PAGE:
Senescent cells accumulate with age and are one of the root causes of degenerative aging. Since senescent cells generate chronic inflammation, removing the accumulation of such cells in old tissues should improve matters for all age-related conditions with an inflammatory component. Of course that will vary greatly from condition to condition and between tissue types - there are other contributing causes for the chronic inflammation that characterizes old age, and in any specific case senescent cells may or may not be the most important cause.
Here researchers look at senescent astrocytes in the brain in the context of Parkinson's disease, finding that removing them in a mouse model of astrocyte senescence is beneficial. This line of research has been underway for a few years now, ever since the start of increased interest in cellular senescence in aging. The Alzheimer's research community is paying attention as well. The animal model used here is fairly artificial, disconnected from the real state of affairs in the aging brain, but the evidence gathered at least makes the point that senescent astrocytes are harmful, and that harm can be reversed by destroying them.
One concerning item in all of this research is that the signs of senescence, in terms of the usual marker proteins expressed, such as p16 and SA-β-gal, appear in a sizable fraction of astrocytes in old people. This may or may not reflect actual senescence, but it is a much higher proportion of cells in comparison to other aged tissues examined to date - sufficiently high to raise doubt over whether this is in fact the same phenomenon observed in better characterized types of senescent cells. It may be just as well that early senolytic therapies do not pass through the blood-brain barrier, as if all of those astrocytes are indeed senescent then removing a quarter to a half of them all at once would likely be dangerous at the very least, and possibly fatal.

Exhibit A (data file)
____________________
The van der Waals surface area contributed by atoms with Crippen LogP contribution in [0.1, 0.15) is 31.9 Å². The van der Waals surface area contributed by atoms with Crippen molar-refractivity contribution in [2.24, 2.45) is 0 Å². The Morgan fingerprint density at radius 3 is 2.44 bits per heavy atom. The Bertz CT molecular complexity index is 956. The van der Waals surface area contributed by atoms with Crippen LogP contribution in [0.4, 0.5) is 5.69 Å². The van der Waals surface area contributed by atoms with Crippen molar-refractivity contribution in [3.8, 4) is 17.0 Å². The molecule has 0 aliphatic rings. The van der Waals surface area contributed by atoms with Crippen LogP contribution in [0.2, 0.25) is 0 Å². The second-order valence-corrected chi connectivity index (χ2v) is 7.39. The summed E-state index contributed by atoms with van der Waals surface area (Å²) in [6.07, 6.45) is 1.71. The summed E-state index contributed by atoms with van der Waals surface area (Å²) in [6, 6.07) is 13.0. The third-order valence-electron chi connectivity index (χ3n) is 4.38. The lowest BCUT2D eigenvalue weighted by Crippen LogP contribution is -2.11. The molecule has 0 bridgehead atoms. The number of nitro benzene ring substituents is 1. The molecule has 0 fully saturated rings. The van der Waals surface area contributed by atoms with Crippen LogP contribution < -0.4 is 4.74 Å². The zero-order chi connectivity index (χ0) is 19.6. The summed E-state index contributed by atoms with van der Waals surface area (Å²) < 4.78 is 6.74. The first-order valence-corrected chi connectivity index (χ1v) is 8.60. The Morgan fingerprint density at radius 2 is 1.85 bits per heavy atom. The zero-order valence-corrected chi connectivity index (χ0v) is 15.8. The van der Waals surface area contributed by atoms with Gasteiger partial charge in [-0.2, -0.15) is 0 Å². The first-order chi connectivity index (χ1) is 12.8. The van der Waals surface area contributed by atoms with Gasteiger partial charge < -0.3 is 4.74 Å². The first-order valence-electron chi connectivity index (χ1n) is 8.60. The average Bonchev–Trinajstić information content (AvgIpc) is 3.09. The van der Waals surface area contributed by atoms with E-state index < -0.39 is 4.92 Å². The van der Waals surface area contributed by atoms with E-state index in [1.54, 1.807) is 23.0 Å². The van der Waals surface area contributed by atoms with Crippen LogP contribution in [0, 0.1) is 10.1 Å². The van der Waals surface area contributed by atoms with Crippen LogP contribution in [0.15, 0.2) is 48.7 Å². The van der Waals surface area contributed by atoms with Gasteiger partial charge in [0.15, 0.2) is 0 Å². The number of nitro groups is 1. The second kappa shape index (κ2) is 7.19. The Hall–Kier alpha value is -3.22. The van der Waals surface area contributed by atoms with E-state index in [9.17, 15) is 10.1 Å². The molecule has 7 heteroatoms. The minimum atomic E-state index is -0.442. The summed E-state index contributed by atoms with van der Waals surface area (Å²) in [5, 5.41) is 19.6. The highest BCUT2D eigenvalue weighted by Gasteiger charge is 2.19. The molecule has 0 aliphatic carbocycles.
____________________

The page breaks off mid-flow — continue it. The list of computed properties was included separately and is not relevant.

In work that could open a new front in the war on Parkinson's disease, scientists have shown that they can stave off some of the effects of the neurodegenerative disease by flushing "zombie cells" from the brain. The approach may have benefits far beyond Parkinson's, with other neurodegenerative diseases - and the ageing process more broadly - all being linked to the ill effects of these "senescent" cells, which linger in tissues. "It's a completely new way of looking at neurodegenerative disease and finding potential drugs. For most of these conditions, we don't have any way to counteract them."
Parkinson's disease usually takes hold when certain types of neurons in the brain become impaired or die off completely. The neurons in question produce a substance called dopamine. Scientists suspected that other cells in the brain - the astrocytes which support the dopamine-generating neurons - may be involved in Parkinson's disease. Specifically, they thought astrocytes might cause problems when they became senescent, a state where cells stop dividing but release chemicals that drive up inflammation. This local inflammation could be harming nearby neurons.
Scientists described how brain tissue taken from dead Parkinson's patients had more senescent astrocytes than healthy brain tissue. They also found that exposing human astrocytes to the herbicide paraquat flipped the cells from a healthy state into senescence. The transformation into the zombie-like state forms part of the body's natural defences against cancer: when cells are in danger of uncontrolled growth, the switch to senescence keeps them in check.
To test whether senescent astrocytes might have a downside - and play a role in Parkinson's disease - the scientists exposed six-month-old mice to paraquat, a weedkiller that has been linked to Parkinson's disease in humans. The herbicide produced senescent astrocytes in the animals' brains and tests showed they had physical difficulties moving around. The scientists next looked at what happened when mice exposed to paraquat were injected with a drug that destroys senescent cells. The drug appeared to protect the mice and kept their movement problems at bay. "They are able to move around their cages well. They are almost indistinguishable from the healthy mice."